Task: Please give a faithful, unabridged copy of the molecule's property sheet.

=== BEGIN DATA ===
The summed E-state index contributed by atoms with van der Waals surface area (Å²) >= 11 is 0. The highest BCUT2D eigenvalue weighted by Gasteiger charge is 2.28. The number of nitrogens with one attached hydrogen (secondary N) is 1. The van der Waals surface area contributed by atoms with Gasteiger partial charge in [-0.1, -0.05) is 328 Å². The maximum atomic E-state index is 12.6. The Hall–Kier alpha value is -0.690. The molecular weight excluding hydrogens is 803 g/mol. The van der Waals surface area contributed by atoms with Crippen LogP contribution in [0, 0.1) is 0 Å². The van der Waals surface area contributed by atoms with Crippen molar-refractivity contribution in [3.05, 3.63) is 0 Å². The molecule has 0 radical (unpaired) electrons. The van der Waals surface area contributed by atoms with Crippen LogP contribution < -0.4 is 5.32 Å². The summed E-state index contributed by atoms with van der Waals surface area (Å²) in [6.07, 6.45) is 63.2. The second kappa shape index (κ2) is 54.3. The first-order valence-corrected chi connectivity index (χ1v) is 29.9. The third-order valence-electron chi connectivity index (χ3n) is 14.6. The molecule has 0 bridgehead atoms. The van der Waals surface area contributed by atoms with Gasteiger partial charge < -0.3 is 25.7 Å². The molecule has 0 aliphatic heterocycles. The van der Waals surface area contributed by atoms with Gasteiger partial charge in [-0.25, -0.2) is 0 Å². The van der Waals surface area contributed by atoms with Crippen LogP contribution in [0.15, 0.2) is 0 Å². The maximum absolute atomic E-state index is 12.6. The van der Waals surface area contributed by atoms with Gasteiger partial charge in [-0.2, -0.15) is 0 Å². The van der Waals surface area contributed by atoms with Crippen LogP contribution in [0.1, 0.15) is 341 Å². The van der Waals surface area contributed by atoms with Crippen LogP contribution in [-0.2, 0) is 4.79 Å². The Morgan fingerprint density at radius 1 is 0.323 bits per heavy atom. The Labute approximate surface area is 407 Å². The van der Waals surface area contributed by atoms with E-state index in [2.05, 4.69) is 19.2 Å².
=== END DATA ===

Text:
The summed E-state index contributed by atoms with van der Waals surface area (Å²) >= 11 is 0. The highest BCUT2D eigenvalue weighted by Gasteiger charge is 2.28. The number of nitrogens with one attached hydrogen (secondary N) is 1. The van der Waals surface area contributed by atoms with Gasteiger partial charge in [-0.1, -0.05) is 328 Å². The maximum atomic E-state index is 12.6. The Hall–Kier alpha value is -0.690. The molecular weight excluding hydrogens is 803 g/mol. The van der Waals surface area contributed by atoms with Crippen LogP contribution in [0, 0.1) is 0 Å². The van der Waals surface area contributed by atoms with Crippen molar-refractivity contribution in [3.05, 3.63) is 0 Å². The molecule has 0 radical (unpaired) electrons. The van der Waals surface area contributed by atoms with Crippen LogP contribution < -0.4 is 5.32 Å². The summed E-state index contributed by atoms with van der Waals surface area (Å²) in [6.07, 6.45) is 63.2. The second kappa shape index (κ2) is 54.3. The first-order valence-corrected chi connectivity index (χ1v) is 29.9. The third-order valence-electron chi connectivity index (χ3n) is 14.6. The molecule has 0 bridgehead atoms. The van der Waals surface area contributed by atoms with Gasteiger partial charge < -0.3 is 25.7 Å². The molecule has 0 aliphatic heterocycles. The van der Waals surface area contributed by atoms with Gasteiger partial charge in [-0.25, -0.2) is 0 Å². The van der Waals surface area contributed by atoms with Crippen LogP contribution in [0.15, 0.2) is 0 Å². The maximum absolute atomic E-state index is 12.6. The van der Waals surface area contributed by atoms with Gasteiger partial charge in [-0.2, -0.15) is 0 Å². The van der Waals surface area contributed by atoms with Crippen LogP contribution in [0.1, 0.15) is 341 Å². The van der Waals surface area contributed by atoms with Crippen LogP contribution in [-0.2, 0) is 4.79 Å². The Morgan fingerprint density at radius 1 is 0.323 bits per heavy atom. The Labute approximate surface area is 407 Å². The van der Waals surface area contributed by atoms with E-state index in [2.05, 4.69) is 19.2 Å².